Twin Pines Minerals wrestles with green backlash
Conservationists have contested a proposed mining project near the Okefenokee National Wildlife Refuge, the largest wildlife refuge east of the Mississippi, stating that the project poses an environmental risk.
The 400,000-acre protected area is home to thousands of species, according to the Public News Service. It was established in 1937 and contains the Okefenokee Swamp, which is considered the headwaters of the Suwannee and St Marys Rivers.
It provides habitats for endangered and threatened species such as the red-cockaded woodpecker, wood storks, indigo snakes, and a wide variety of other wildlife species. It is also world-renowned for its amphibian population that are considered to be bio-indicators of global health.
A Trump administration rollback of federal wetland and waterway protections removed a hurdle for Twin Pines Minerals, which plans to mine approximately 8,000 acres of the Trail Ridge for titanium, the Public News Service report says.
The Trail Ridge is a natural dam that plays a critical hydrological role, ensuring that water is stored and flowing, says Christian Hunt, southeast representative for Defenders of Wildlife, a US-based, national conservation organisation dedicated to the protection and restoration of imperilled species and their habitats in North America.
"It would result in a degradation of air and water quality," Hunt contends. "It would impact the wilderness and recreational appeal of one of our last great places here in the Southeast."
Hunt explains the Okefenokee is the last self-sustaining, large-scale wetland in the lower 48 states. He points out that other wetlands, such as the Great Dismal Swamp in Virginia and North Carolina and the Everglades in Florida, have also been compromised by industrial and agricultural development.
The Trump administration has removed protections for roughly 400 acres of Okefenokee-adjacent wetlands, previously covered under the Clean Water Act.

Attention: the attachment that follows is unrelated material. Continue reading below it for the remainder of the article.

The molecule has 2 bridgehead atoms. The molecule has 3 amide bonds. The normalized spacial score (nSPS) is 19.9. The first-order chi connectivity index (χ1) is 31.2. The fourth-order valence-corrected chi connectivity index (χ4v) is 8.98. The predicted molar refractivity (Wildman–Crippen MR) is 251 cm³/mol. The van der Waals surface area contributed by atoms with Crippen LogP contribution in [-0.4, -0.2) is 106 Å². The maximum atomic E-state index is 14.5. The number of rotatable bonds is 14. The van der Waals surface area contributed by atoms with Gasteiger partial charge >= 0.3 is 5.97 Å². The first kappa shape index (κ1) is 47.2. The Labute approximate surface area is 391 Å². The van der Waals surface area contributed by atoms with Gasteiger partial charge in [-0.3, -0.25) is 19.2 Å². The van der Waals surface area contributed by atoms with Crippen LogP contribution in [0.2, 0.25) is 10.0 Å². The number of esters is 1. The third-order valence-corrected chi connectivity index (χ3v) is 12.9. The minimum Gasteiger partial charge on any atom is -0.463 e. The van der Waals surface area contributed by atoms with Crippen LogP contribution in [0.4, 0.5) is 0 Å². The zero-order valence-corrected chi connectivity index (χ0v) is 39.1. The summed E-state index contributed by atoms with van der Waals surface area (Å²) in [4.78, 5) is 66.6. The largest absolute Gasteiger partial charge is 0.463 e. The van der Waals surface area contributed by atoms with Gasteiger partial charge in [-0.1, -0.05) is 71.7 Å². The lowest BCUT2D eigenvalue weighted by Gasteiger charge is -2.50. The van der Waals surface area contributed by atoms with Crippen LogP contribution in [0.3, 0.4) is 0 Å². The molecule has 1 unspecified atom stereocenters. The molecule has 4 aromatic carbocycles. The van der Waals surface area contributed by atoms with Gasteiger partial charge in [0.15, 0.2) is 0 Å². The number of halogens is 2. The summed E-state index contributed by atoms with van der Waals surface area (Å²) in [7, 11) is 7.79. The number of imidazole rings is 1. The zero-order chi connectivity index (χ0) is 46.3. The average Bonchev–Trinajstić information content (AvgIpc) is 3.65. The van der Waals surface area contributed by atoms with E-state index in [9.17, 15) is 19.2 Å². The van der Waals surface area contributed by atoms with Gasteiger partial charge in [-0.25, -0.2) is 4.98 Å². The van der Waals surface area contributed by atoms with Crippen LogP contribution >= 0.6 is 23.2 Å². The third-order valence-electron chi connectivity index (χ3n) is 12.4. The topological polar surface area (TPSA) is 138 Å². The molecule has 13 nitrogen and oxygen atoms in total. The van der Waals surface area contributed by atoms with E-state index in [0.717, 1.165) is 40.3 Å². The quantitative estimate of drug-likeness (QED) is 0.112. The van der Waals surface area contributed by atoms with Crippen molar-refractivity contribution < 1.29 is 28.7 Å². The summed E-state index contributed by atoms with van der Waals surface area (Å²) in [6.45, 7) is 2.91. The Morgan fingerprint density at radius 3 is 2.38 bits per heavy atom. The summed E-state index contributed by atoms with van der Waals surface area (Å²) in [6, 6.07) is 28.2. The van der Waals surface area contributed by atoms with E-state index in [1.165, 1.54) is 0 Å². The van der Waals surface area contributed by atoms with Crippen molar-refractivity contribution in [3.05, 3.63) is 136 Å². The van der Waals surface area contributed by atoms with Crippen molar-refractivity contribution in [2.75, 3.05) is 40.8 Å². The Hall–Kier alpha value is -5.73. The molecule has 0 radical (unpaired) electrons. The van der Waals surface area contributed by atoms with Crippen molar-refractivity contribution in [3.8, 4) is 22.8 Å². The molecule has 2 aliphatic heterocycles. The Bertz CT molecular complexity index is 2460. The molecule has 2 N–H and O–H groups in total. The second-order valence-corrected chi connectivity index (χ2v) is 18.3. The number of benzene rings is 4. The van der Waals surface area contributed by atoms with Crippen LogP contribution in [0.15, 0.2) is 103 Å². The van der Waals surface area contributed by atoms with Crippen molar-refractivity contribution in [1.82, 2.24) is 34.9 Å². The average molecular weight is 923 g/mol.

It means the Twin Pines mining project requires no federal oversight, although Hunt points out that they do still need state permits.
"Twin Pines, in short, is trying to avail itself of illegal rollbacks under the Trump administration," Hunt warns.
Twin Pines said it is "spending millions to ensure its investment in the project is sound", which it can only be if the Okefenokee Swamp, adjoining streams and environs are protected and mining work complies with all federal and state regulations.
Okefenokee, located in North Florida and Southeastern Georgia, is among the top ten most-visited wildlife refuges in the country, and an economic anchor, contributing millions of dollars to the four counties surrounding it, including Baker County in Florida.
Hunt urges concerned citizens to reach out to Georgia Governor Brian Kemp and the Georgia Environmental Protection Division (EPD).
"Hold the Trump administration accountable," Hunt emphasizes. "And then also encourage Georgia EPD to do right by this project, and to take action that's commensurate with the value of the resource at stake."
Vale invests $150mn to extend life of Manitoba operations
Vale has announced a $150mn CAD investment to extend current mining activities in Thompson, Manitoba by 10 years while aggressive exploration drilling of known orebodies holds the promise of mining well past 2040.
Global energy transition is boosting the market for nickel
The Thompson Mine Expansion is a two-phase project. The announcement represents Phase 1 and includes critical infrastructure such as new ventilation raises and fans, increased backfill capacity and additional power distribution. The changes are forecast to improve current production by 30%.
“This is the largest single investment we have made in our Thompson operations in the past two decades,” said Mark Travers, Executive Vice-President for Base Metals with Vale. “It is significant news for our employees, for the Thompson community and for the Province of Manitoba.
“The global movement to electric vehicles, renewable energies and carbon reduction has shone a welcome spotlight on nickel – positioning the metal we mine as a key contributor to a greener future and boosting world demand. We are proud that Thompson can be part of that future and part of the low carbon solution.”
Vale continues drilling program at Manitoba
Coupled with today’s announcement, Vale is continuing an extensive drilling program to further define known orebodies and search for new mineralization.
“This $150mn investment is just one part of our ambitious Thompson turnaround story. It is an indicator of our confidence in a long future for the Thompson operations,” added Dino Otranto, Chief Operating Officer for Vale’s North Atlantic Base Metals operations.
“Active collaboration between our design team, technical services, USW Local 6166, and our entire Thompson workforce has delivered a safe, efficient and fit-for-purpose plan that will enable us to extract the Thompson nickel resources for many years to come.”
The Thompson orebody was first discovered in 1956 by Vale (then known as Inco) following the adoption of new exploration technology and the largest exploration program to-date in the company’s history. Mining of the Thompson orebody began in 1961.
“We see the lighting of a path forward to a sustainable and prosperous future for Vale Base Metals in Manitoba,” said Gary Annett, General Manager of Vale’s Manitoba Operations.